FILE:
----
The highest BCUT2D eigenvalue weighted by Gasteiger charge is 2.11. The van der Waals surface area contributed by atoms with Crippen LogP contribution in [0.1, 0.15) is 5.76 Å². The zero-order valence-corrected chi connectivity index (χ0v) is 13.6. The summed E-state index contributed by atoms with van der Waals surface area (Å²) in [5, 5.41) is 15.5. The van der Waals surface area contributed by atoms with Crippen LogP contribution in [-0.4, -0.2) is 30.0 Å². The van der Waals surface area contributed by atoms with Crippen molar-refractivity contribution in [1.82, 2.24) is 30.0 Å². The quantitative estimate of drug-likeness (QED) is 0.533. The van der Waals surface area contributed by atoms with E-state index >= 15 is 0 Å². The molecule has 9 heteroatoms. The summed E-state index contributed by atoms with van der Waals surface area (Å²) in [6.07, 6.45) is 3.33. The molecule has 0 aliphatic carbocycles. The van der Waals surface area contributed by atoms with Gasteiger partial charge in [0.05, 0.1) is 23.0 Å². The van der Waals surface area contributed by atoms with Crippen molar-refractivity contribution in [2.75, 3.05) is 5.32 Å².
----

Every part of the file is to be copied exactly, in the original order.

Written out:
The highest BCUT2D eigenvalue weighted by Gasteiger charge is 2.11. The van der Waals surface area contributed by atoms with Crippen LogP contribution in [0.1, 0.15) is 5.76 Å². The zero-order valence-corrected chi connectivity index (χ0v) is 13.6. The summed E-state index contributed by atoms with van der Waals surface area (Å²) in [5, 5.41) is 15.5. The van der Waals surface area contributed by atoms with Crippen LogP contribution in [-0.4, -0.2) is 30.0 Å². The van der Waals surface area contributed by atoms with Crippen molar-refractivity contribution in [1.82, 2.24) is 30.0 Å². The quantitative estimate of drug-likeness (QED) is 0.533. The van der Waals surface area contributed by atoms with E-state index >= 15 is 0 Å². The molecule has 9 heteroatoms. The summed E-state index contributed by atoms with van der Waals surface area (Å²) in [6.07, 6.45) is 3.33. The molecule has 0 aliphatic carbocycles. The van der Waals surface area contributed by atoms with Gasteiger partial charge in [0.05, 0.1) is 23.0 Å². The van der Waals surface area contributed by atoms with Crippen molar-refractivity contribution in [2.75, 3.05) is 5.32 Å².